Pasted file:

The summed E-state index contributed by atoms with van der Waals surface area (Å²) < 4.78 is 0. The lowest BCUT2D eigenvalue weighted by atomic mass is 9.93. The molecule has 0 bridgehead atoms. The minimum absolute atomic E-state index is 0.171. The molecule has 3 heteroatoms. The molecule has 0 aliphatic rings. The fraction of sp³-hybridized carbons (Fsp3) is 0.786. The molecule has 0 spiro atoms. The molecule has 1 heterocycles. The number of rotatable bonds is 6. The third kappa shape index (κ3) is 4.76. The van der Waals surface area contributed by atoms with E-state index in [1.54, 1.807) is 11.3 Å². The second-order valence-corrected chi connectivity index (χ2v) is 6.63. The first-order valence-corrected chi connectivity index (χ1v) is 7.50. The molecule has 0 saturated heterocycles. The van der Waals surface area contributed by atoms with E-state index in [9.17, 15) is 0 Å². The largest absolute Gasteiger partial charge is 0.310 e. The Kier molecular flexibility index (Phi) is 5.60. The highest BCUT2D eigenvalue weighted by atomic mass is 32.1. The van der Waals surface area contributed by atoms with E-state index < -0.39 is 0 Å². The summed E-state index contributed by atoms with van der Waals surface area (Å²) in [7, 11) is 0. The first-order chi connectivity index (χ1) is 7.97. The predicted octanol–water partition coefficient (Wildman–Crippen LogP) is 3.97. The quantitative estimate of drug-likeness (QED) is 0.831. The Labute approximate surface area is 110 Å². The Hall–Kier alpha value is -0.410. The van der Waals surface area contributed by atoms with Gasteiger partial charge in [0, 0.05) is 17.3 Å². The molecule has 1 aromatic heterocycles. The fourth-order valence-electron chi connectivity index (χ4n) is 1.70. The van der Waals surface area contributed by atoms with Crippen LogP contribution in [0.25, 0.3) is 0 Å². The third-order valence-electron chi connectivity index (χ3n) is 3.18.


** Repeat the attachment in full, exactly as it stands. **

The summed E-state index contributed by atoms with van der Waals surface area (Å²) < 4.78 is 0. The lowest BCUT2D eigenvalue weighted by atomic mass is 9.93. The molecule has 0 bridgehead atoms. The minimum absolute atomic E-state index is 0.171. The molecule has 3 heteroatoms. The molecule has 0 aliphatic rings. The fraction of sp³-hybridized carbons (Fsp3) is 0.786. The molecule has 0 spiro atoms. The molecule has 1 heterocycles. The number of rotatable bonds is 6. The third kappa shape index (κ3) is 4.76. The van der Waals surface area contributed by atoms with E-state index in [1.54, 1.807) is 11.3 Å². The second-order valence-corrected chi connectivity index (χ2v) is 6.63. The first-order valence-corrected chi connectivity index (χ1v) is 7.50. The molecule has 0 saturated heterocycles. The van der Waals surface area contributed by atoms with E-state index in [9.17, 15) is 0 Å². The largest absolute Gasteiger partial charge is 0.310 e. The Kier molecular flexibility index (Phi) is 5.60. The highest BCUT2D eigenvalue weighted by atomic mass is 32.1. The van der Waals surface area contributed by atoms with E-state index < -0.39 is 0 Å². The summed E-state index contributed by atoms with van der Waals surface area (Å²) in [7, 11) is 0. The first-order chi connectivity index (χ1) is 7.97. The predicted octanol–water partition coefficient (Wildman–Crippen LogP) is 3.97. The quantitative estimate of drug-likeness (QED) is 0.831. The Labute approximate surface area is 110 Å². The Hall–Kier alpha value is -0.410. The van der Waals surface area contributed by atoms with Gasteiger partial charge in [0, 0.05) is 17.3 Å². The molecule has 1 aromatic heterocycles. The fourth-order valence-electron chi connectivity index (χ4n) is 1.70. The van der Waals surface area contributed by atoms with Crippen LogP contribution in [0.25, 0.3) is 0 Å². The third-order valence-electron chi connectivity index (χ3n) is 3.18.